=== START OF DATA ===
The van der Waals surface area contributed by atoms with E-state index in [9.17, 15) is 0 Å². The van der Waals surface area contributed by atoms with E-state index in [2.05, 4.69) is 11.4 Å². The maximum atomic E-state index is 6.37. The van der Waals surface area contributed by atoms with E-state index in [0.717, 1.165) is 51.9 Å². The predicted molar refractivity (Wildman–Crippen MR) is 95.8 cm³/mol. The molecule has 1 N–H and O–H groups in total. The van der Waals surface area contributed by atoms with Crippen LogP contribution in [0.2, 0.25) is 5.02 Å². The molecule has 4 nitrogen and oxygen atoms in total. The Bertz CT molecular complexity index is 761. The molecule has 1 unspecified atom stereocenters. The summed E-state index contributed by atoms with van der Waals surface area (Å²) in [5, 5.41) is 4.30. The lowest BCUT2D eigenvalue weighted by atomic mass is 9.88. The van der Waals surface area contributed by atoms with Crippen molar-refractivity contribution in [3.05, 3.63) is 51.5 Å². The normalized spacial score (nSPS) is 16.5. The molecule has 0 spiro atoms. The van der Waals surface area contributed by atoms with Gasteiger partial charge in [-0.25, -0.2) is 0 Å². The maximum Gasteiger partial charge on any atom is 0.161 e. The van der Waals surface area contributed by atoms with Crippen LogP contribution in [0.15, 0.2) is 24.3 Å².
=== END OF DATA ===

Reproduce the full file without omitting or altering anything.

The van der Waals surface area contributed by atoms with E-state index in [9.17, 15) is 0 Å². The van der Waals surface area contributed by atoms with E-state index in [2.05, 4.69) is 11.4 Å². The maximum atomic E-state index is 6.37. The van der Waals surface area contributed by atoms with E-state index in [0.717, 1.165) is 51.9 Å². The predicted molar refractivity (Wildman–Crippen MR) is 95.8 cm³/mol. The molecule has 1 N–H and O–H groups in total. The van der Waals surface area contributed by atoms with Crippen LogP contribution in [0.2, 0.25) is 5.02 Å². The molecule has 4 nitrogen and oxygen atoms in total. The Bertz CT molecular complexity index is 761. The molecule has 1 unspecified atom stereocenters. The summed E-state index contributed by atoms with van der Waals surface area (Å²) in [5, 5.41) is 4.30. The lowest BCUT2D eigenvalue weighted by atomic mass is 9.88. The van der Waals surface area contributed by atoms with Crippen molar-refractivity contribution in [3.05, 3.63) is 51.5 Å². The normalized spacial score (nSPS) is 16.5. The molecule has 0 spiro atoms. The van der Waals surface area contributed by atoms with Gasteiger partial charge in [-0.25, -0.2) is 0 Å². The maximum Gasteiger partial charge on any atom is 0.161 e. The van der Waals surface area contributed by atoms with Crippen LogP contribution in [0.15, 0.2) is 24.3 Å².